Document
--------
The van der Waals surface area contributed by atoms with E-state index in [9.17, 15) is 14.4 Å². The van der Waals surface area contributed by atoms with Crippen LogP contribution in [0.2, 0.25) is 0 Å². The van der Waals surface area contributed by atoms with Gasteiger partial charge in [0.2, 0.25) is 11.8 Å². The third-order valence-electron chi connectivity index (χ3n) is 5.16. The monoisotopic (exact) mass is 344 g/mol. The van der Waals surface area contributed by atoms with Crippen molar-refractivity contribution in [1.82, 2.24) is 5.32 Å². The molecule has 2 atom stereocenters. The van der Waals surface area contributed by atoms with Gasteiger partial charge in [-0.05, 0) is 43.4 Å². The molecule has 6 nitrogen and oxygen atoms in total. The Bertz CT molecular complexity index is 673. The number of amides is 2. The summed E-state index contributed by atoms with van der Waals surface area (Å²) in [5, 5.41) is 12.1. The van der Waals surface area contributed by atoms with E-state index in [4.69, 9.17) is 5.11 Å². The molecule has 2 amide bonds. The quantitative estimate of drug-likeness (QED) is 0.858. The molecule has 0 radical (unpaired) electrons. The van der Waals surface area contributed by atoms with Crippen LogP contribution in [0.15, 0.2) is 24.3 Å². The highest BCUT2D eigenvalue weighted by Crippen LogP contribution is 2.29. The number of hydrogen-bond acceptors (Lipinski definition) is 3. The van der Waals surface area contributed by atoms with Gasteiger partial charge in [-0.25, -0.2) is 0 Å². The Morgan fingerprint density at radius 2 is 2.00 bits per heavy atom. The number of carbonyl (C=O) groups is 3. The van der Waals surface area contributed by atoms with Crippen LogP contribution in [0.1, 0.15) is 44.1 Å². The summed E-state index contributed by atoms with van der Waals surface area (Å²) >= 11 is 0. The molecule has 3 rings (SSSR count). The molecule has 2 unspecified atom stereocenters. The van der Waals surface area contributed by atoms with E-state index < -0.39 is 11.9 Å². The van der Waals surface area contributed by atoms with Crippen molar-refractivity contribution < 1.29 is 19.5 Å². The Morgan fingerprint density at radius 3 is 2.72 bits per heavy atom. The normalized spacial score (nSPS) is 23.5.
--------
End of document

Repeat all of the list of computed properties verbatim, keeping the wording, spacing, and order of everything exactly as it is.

The van der Waals surface area contributed by atoms with E-state index in [9.17, 15) is 14.4 Å². The van der Waals surface area contributed by atoms with Crippen LogP contribution in [0.2, 0.25) is 0 Å². The van der Waals surface area contributed by atoms with Gasteiger partial charge in [0.2, 0.25) is 11.8 Å². The third-order valence-electron chi connectivity index (χ3n) is 5.16. The monoisotopic (exact) mass is 344 g/mol. The van der Waals surface area contributed by atoms with Crippen molar-refractivity contribution in [1.82, 2.24) is 5.32 Å². The molecule has 2 atom stereocenters. The van der Waals surface area contributed by atoms with Gasteiger partial charge in [-0.05, 0) is 43.4 Å². The molecule has 6 nitrogen and oxygen atoms in total. The Bertz CT molecular complexity index is 673. The number of amides is 2. The summed E-state index contributed by atoms with van der Waals surface area (Å²) in [5, 5.41) is 12.1. The van der Waals surface area contributed by atoms with E-state index in [4.69, 9.17) is 5.11 Å². The molecule has 2 amide bonds. The quantitative estimate of drug-likeness (QED) is 0.858. The molecule has 0 radical (unpaired) electrons. The van der Waals surface area contributed by atoms with Crippen LogP contribution in [0.15, 0.2) is 24.3 Å². The highest BCUT2D eigenvalue weighted by Crippen LogP contribution is 2.29. The number of hydrogen-bond acceptors (Lipinski definition) is 3. The van der Waals surface area contributed by atoms with Gasteiger partial charge in [-0.25, -0.2) is 0 Å². The Morgan fingerprint density at radius 2 is 2.00 bits per heavy atom. The number of carbonyl (C=O) groups is 3. The van der Waals surface area contributed by atoms with Crippen LogP contribution in [0.1, 0.15) is 44.1 Å². The summed E-state index contributed by atoms with van der Waals surface area (Å²) >= 11 is 0. The molecule has 3 rings (SSSR count). The molecule has 2 unspecified atom stereocenters. The van der Waals surface area contributed by atoms with E-state index < -0.39 is 11.9 Å². The van der Waals surface area contributed by atoms with Crippen molar-refractivity contribution < 1.29 is 19.5 Å². The Morgan fingerprint density at radius 3 is 2.72 bits per heavy atom. The normalized spacial score (nSPS) is 23.5.